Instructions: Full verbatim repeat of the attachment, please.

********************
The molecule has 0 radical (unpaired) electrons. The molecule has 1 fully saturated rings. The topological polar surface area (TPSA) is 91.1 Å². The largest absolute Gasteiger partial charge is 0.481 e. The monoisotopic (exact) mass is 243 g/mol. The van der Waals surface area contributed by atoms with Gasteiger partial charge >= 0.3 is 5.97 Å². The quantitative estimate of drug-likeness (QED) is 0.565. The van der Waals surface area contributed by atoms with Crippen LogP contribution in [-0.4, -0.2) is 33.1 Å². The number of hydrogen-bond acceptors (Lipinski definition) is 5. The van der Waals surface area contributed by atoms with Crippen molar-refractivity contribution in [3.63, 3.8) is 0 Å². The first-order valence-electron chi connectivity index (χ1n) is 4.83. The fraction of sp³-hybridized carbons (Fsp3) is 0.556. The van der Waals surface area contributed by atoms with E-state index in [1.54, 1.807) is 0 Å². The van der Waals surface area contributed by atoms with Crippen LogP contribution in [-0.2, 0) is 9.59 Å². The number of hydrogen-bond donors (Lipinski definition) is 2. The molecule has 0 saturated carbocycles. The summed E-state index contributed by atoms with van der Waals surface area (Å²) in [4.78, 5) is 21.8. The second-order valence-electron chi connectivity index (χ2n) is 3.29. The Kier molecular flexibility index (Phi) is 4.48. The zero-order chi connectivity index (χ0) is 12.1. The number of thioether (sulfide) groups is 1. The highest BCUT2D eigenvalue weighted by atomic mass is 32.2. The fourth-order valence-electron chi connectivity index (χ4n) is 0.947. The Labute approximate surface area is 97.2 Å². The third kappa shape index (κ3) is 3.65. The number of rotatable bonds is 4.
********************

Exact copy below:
The molecule has 0 radical (unpaired) electrons. The molecule has 1 fully saturated rings. The topological polar surface area (TPSA) is 91.1 Å². The largest absolute Gasteiger partial charge is 0.481 e. The monoisotopic (exact) mass is 243 g/mol. The van der Waals surface area contributed by atoms with Gasteiger partial charge >= 0.3 is 5.97 Å². The quantitative estimate of drug-likeness (QED) is 0.565. The van der Waals surface area contributed by atoms with Crippen LogP contribution in [-0.4, -0.2) is 33.1 Å². The number of hydrogen-bond acceptors (Lipinski definition) is 5. The van der Waals surface area contributed by atoms with Crippen molar-refractivity contribution in [3.63, 3.8) is 0 Å². The first-order valence-electron chi connectivity index (χ1n) is 4.83. The fraction of sp³-hybridized carbons (Fsp3) is 0.556. The van der Waals surface area contributed by atoms with E-state index in [1.54, 1.807) is 0 Å². The van der Waals surface area contributed by atoms with Crippen LogP contribution in [-0.2, 0) is 9.59 Å². The number of hydrogen-bond donors (Lipinski definition) is 2. The molecule has 0 saturated carbocycles. The summed E-state index contributed by atoms with van der Waals surface area (Å²) in [4.78, 5) is 21.8. The second-order valence-electron chi connectivity index (χ2n) is 3.29. The Kier molecular flexibility index (Phi) is 4.48. The zero-order chi connectivity index (χ0) is 12.1. The number of thioether (sulfide) groups is 1. The highest BCUT2D eigenvalue weighted by atomic mass is 32.2. The fourth-order valence-electron chi connectivity index (χ4n) is 0.947. The Labute approximate surface area is 97.2 Å². The third kappa shape index (κ3) is 3.65. The number of rotatable bonds is 4.